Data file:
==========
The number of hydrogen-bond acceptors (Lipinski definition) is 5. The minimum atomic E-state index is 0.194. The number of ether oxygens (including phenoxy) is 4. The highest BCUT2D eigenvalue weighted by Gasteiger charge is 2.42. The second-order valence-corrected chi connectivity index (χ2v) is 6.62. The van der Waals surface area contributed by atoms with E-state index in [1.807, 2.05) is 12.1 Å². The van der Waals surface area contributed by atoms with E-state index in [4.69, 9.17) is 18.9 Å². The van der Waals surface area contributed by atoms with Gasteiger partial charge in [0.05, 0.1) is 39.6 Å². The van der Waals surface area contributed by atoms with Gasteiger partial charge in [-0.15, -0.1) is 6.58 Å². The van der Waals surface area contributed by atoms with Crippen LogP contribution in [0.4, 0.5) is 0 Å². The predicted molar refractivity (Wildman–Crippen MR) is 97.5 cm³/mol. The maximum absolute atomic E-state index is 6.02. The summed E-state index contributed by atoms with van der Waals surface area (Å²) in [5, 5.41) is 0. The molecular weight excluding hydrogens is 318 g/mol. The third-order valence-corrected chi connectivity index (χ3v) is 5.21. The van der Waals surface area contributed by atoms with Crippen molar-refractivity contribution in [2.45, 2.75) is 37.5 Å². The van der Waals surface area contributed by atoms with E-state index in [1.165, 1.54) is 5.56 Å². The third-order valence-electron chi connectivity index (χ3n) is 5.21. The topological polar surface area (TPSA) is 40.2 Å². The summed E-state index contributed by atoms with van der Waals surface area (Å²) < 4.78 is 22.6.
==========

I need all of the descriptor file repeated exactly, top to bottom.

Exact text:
The number of hydrogen-bond acceptors (Lipinski definition) is 5. The minimum atomic E-state index is 0.194. The number of ether oxygens (including phenoxy) is 4. The highest BCUT2D eigenvalue weighted by Gasteiger charge is 2.42. The second-order valence-corrected chi connectivity index (χ2v) is 6.62. The van der Waals surface area contributed by atoms with E-state index in [1.807, 2.05) is 12.1 Å². The van der Waals surface area contributed by atoms with E-state index in [4.69, 9.17) is 18.9 Å². The van der Waals surface area contributed by atoms with Gasteiger partial charge in [0.05, 0.1) is 39.6 Å². The van der Waals surface area contributed by atoms with Gasteiger partial charge in [-0.15, -0.1) is 6.58 Å². The van der Waals surface area contributed by atoms with Crippen LogP contribution in [0.4, 0.5) is 0 Å². The predicted molar refractivity (Wildman–Crippen MR) is 97.5 cm³/mol. The maximum absolute atomic E-state index is 6.02. The summed E-state index contributed by atoms with van der Waals surface area (Å²) in [5, 5.41) is 0. The molecular weight excluding hydrogens is 318 g/mol. The third-order valence-corrected chi connectivity index (χ3v) is 5.21. The van der Waals surface area contributed by atoms with Crippen molar-refractivity contribution in [2.45, 2.75) is 37.5 Å². The van der Waals surface area contributed by atoms with E-state index in [1.165, 1.54) is 5.56 Å². The third-order valence-electron chi connectivity index (χ3n) is 5.21. The topological polar surface area (TPSA) is 40.2 Å². The summed E-state index contributed by atoms with van der Waals surface area (Å²) < 4.78 is 22.6.